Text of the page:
Local lawmakers designate six Lewisboro lakes for revitalization

ewisboro, NY - Many of our lakes are directly linked to tourism and the economic prosperity of our communities. However, maintaining their natural beauty and keeping them free of pollution is an expensive proposition. To help ease that burden, Senator Murphy has sponsored S8252A, a bill designating six lakes in the Lewisboro area as inland waterways. The designation makes Lake Waccabuc, Lake Oscaleta, Lake Rippowam, Lake Kitchawan in Lewisboro as well as Lake Truesdale in South Salem and Lake Katonah in Golden's Bridge eligible for state funding for waterfront revitalization projects.
"Maintaining clean and accessible waterways is a priority for all of our communities. With the passage of this legislation we now have the opportunity to maintain and beautify six more local lakes," said Senator Murphy. "Lewisboro residents have a tremendous environmental conscious which is reflected in the continued preservation of the town's natural beauty.  By adding these lakes to the list of inland waterways, we have empowered our local communities by giving them an opportunity receive a funding stream that will improve our environment, infrastructure, and economy."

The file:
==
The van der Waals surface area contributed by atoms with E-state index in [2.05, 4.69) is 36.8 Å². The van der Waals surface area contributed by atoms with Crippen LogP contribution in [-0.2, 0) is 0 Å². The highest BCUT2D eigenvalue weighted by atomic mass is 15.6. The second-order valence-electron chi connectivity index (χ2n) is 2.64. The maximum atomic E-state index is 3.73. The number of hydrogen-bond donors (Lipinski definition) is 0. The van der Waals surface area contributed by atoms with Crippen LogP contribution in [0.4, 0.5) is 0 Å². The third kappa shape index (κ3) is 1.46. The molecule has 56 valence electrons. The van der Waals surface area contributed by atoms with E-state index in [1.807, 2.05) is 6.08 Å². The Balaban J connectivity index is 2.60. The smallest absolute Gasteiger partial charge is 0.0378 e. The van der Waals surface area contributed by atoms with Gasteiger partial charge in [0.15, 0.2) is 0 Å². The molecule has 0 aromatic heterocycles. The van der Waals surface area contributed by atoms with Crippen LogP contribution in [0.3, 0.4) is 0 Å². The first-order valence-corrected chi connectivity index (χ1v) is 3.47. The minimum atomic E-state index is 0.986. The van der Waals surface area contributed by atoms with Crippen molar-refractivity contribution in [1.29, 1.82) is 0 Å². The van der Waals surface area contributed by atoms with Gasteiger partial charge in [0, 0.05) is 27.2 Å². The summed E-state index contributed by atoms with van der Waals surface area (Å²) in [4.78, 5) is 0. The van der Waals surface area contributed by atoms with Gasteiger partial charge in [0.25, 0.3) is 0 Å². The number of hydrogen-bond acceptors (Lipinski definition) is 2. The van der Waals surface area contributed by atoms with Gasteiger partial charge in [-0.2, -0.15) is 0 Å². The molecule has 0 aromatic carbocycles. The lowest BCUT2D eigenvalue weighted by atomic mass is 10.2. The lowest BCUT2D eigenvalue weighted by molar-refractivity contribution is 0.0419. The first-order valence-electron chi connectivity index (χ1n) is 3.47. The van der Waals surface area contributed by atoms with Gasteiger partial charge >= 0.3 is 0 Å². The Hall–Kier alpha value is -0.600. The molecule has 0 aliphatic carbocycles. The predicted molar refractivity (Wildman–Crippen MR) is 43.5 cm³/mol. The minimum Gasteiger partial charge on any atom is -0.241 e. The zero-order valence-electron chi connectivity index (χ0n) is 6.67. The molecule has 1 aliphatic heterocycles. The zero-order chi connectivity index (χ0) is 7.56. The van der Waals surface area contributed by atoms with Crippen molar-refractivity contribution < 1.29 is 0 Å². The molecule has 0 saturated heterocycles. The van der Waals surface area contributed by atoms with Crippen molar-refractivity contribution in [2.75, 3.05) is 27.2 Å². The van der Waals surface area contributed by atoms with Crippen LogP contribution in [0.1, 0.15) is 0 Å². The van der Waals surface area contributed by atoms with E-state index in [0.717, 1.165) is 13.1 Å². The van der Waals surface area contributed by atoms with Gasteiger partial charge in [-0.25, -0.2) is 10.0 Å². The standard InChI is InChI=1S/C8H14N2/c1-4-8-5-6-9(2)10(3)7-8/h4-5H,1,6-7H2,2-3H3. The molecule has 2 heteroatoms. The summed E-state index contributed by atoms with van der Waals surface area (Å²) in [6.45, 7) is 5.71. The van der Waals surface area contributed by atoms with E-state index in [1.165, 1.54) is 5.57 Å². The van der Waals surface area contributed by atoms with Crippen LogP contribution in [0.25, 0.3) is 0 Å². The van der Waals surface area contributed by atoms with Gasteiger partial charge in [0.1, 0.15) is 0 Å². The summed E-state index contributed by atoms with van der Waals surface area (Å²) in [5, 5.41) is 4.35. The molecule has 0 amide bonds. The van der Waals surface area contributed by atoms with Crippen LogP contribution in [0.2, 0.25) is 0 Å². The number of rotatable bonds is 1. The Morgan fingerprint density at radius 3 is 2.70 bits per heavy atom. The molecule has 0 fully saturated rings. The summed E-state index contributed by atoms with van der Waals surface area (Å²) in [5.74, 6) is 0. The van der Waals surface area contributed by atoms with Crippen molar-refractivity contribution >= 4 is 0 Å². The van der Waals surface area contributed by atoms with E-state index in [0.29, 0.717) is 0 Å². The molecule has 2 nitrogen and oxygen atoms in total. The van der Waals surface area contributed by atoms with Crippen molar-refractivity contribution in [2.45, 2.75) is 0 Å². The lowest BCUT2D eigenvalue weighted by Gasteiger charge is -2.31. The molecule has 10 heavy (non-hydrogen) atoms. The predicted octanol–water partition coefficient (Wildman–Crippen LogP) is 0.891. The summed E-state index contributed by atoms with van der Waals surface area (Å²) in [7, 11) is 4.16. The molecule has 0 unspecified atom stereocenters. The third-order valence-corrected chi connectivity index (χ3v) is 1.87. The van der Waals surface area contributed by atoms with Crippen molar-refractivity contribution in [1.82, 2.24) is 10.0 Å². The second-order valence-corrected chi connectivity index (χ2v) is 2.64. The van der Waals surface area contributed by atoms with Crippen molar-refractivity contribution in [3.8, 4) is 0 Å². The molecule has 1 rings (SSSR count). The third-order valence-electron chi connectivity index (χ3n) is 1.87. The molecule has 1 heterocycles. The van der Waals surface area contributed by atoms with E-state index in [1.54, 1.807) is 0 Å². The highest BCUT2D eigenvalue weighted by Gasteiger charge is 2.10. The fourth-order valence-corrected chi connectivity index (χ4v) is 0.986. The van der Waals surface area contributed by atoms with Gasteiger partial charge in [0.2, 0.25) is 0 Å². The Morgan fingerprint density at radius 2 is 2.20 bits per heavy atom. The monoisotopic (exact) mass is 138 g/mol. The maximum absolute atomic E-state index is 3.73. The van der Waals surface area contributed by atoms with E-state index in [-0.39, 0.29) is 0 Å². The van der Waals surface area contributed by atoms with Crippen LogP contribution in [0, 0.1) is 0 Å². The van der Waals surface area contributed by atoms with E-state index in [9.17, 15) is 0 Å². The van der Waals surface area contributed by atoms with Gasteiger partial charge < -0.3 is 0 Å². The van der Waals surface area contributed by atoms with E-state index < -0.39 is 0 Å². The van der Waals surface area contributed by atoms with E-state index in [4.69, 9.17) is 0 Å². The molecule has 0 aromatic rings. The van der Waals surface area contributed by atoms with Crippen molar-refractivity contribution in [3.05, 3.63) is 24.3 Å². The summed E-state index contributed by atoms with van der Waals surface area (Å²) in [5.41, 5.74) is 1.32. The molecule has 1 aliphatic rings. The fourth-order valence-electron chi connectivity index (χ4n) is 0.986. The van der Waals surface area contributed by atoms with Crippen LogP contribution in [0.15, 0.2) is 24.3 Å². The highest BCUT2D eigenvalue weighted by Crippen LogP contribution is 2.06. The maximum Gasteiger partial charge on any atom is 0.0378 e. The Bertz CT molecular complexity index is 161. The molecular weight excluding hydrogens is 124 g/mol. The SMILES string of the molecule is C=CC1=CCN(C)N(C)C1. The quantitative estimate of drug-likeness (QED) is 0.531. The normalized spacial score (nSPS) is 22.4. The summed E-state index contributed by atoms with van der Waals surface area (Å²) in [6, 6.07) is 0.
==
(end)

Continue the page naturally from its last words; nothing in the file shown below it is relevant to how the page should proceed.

Assemblyman David Buchwald sponsored A10443, the companion bill in the Assembly. He said, "By adding these lakes to New York State's list of inland waterways, municipalities can develop a Local Waterfront Revitalization Program, to pursue the goals of improved water quality, preservation of open space and wildlife habitat and promotion of tourism and economic development. This designation makes these communities eligible to pursue public and private funding for needed waterfront revitalization projects."
Lewisboro Town Supervisor Peter Parsons added, "Our lakes are a centerpiece of our towns and contribute greatly to their beauty and attraction for our residents."

Lakes Waccabuc, Oscaleta, and Rippowam, known as the Three Lakes, along with Lakes Kitchawan, Katonah, and Truesdale, are home to pastoral lakefront communities that supply New York City's drinking water. However, each of the lakes face unique challenges and have at times been classified as impaired on the State's waterbody inventory.